A follow up… how many countries have you actually been to? What’s your current top three?
I’ve been to a few countries…I don’t have an exact count, more than 100. My top three? This is hard and I could probably talk about this all day but…I loved Syria so much, incredibly rich history, diverse landscape and people, totally amazing. Myanmar is up there, such an interesting place politically and culturally. Now that I’ve mentioned two places that are having some serious problems right now, perhaps I should throw one in there that is more uplifting? I love the Himalayas and had such an amazing time in Nepal, especially the trekking and paragliding, incredible.
Looking around at Colorado’s anti-trafficking movement, what are some strengths you see? What are areas that need more attention?
I am really excited about where Colorado is in the anti-trafficking movement. In the last five years the participation at a community level has increased dramatically, we now have 14 functioning task forces (though not all are community based) including the legislatively mandated Governor’s Council which LCHT is a part of. These groups are building a more interdisciplinary and systematic approach to the issue. Survivor voice is increasingly valued in the movement as well, which I believe is vital to its success. Previously, (and really still) the anti-trafficking movement was being pushed from the top-down, meaning prosecution and legislation. While I think this is an important part of the movement, I believe it should be survivor and community informed and research driven. In my opinion we are moving away from this top-down approach and building it more from the bottom up, which will hopefully result in trauma-informed services, and a survivor-led response. What’s really exciting for me professionally is that I think LCHT is helping to lead to way in this respect. Some of our new programming in 2018 is building the survivor coalition across the state and I’m really looking forward to being a part of that.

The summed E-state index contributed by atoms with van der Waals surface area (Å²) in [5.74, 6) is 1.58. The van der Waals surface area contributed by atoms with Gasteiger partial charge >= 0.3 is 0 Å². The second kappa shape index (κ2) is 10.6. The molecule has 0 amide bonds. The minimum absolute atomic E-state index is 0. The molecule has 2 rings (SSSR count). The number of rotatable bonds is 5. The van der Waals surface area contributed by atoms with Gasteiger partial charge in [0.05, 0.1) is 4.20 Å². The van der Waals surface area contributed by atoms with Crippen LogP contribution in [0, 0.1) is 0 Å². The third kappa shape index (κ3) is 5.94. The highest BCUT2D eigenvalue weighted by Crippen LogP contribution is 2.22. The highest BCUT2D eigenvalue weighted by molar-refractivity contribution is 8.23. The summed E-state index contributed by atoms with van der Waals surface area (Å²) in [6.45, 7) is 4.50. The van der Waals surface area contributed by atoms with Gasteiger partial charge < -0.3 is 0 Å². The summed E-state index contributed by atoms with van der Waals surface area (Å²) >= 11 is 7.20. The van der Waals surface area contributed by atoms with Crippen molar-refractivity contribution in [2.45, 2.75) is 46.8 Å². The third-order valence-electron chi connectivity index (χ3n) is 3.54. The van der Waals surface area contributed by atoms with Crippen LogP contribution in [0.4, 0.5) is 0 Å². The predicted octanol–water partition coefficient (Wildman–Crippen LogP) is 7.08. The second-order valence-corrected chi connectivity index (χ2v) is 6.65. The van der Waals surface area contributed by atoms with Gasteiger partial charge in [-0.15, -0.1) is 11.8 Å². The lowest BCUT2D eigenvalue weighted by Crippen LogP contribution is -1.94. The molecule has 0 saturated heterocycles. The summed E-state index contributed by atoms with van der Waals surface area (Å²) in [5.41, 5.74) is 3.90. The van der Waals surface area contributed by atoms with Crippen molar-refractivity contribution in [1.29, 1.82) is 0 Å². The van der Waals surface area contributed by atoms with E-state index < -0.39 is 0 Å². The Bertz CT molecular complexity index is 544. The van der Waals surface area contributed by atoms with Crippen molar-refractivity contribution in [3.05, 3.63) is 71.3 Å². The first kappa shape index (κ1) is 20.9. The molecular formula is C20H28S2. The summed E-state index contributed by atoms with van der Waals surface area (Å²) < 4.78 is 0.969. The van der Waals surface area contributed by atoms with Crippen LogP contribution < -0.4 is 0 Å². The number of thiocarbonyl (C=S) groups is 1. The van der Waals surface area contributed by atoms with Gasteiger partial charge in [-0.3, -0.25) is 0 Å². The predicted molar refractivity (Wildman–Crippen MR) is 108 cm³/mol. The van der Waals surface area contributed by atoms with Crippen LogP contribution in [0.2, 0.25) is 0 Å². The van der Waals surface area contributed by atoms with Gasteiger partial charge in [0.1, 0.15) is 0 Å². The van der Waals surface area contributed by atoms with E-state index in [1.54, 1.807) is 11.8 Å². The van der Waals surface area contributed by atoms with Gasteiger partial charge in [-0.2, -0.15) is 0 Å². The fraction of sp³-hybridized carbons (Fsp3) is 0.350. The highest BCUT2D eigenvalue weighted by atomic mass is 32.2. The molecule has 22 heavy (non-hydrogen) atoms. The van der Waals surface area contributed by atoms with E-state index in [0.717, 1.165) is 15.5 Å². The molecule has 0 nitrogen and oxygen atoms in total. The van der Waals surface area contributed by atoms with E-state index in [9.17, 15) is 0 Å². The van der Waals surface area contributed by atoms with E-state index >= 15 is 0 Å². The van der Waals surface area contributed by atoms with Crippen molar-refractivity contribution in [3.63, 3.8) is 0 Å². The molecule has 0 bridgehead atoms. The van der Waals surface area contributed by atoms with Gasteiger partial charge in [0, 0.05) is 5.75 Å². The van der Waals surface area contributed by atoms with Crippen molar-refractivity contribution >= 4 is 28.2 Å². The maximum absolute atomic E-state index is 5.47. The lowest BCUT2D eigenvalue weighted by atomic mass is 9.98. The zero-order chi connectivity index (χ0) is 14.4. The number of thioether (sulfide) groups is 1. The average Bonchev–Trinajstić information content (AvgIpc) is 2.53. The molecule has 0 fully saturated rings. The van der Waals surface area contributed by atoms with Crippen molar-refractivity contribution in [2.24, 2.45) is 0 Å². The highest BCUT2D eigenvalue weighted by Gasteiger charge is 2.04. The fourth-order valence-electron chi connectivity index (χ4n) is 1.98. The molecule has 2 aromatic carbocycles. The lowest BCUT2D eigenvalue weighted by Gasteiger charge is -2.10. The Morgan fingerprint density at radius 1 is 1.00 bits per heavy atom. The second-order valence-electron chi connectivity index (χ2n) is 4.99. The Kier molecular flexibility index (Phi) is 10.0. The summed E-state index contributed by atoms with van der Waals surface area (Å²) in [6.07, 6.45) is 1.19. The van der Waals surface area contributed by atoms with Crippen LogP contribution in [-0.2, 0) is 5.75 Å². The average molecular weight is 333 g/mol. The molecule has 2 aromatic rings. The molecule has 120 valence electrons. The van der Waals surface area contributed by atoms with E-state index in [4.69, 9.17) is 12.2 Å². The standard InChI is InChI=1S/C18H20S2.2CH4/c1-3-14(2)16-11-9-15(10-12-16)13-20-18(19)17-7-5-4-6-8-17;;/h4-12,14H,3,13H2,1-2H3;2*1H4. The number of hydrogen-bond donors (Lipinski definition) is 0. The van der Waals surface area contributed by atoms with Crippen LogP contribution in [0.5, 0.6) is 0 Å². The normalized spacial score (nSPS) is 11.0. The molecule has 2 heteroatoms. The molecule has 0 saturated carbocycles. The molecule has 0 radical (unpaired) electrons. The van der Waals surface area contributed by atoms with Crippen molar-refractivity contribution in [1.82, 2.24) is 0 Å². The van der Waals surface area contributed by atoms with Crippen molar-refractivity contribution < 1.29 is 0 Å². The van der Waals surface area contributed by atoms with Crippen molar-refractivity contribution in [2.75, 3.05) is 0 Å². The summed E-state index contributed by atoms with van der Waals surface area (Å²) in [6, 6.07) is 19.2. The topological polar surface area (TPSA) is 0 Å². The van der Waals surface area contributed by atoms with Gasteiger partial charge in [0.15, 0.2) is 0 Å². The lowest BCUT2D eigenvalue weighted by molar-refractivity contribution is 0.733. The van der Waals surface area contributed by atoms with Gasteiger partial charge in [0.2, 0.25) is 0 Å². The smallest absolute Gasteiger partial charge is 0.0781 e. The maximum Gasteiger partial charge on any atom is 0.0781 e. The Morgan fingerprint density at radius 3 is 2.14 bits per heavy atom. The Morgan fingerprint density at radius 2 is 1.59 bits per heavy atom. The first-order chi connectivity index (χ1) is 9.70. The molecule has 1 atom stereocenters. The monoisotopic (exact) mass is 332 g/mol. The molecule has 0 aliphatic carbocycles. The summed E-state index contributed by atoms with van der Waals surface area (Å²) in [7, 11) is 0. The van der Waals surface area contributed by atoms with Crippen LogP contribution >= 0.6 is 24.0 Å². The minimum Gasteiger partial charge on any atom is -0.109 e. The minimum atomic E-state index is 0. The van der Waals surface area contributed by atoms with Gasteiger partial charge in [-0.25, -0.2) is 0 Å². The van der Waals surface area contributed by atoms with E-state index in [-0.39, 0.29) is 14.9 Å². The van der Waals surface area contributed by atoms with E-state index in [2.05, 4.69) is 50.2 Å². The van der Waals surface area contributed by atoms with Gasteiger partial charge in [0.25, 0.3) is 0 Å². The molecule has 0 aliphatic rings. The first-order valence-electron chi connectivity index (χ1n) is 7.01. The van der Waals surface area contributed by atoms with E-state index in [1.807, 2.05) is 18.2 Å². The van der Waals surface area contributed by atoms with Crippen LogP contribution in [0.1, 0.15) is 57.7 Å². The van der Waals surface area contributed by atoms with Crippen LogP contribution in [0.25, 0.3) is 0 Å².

In your new role, you’re going to be supporting a number of LCHT’s key program areas. What are you most excited to get started on during your first month?
As a grant writer over the last year I worked on getting funding for anti-human trafficking training for healthcare and child welfare professionals. And now as a project specialist, I will be developing and disseminating the curriculums for these trainings. I am really looking forward to getting this started as I think these two groups in particular can play a pivotal role in preventing trafficking. I’m also really excited about the roll out of the Colorado Project 2.0. As you know, LCHT conducted a major research project in 2012-2013 to define the landscape of anti-trafficking efforts in Colorado and identify gaps. This 2.0 will be a five-year follow up to find what has changed and if we’ve moved the needle on anti-trafficking in the state. I am really looking forward to learning from our incredible research team and be part of this.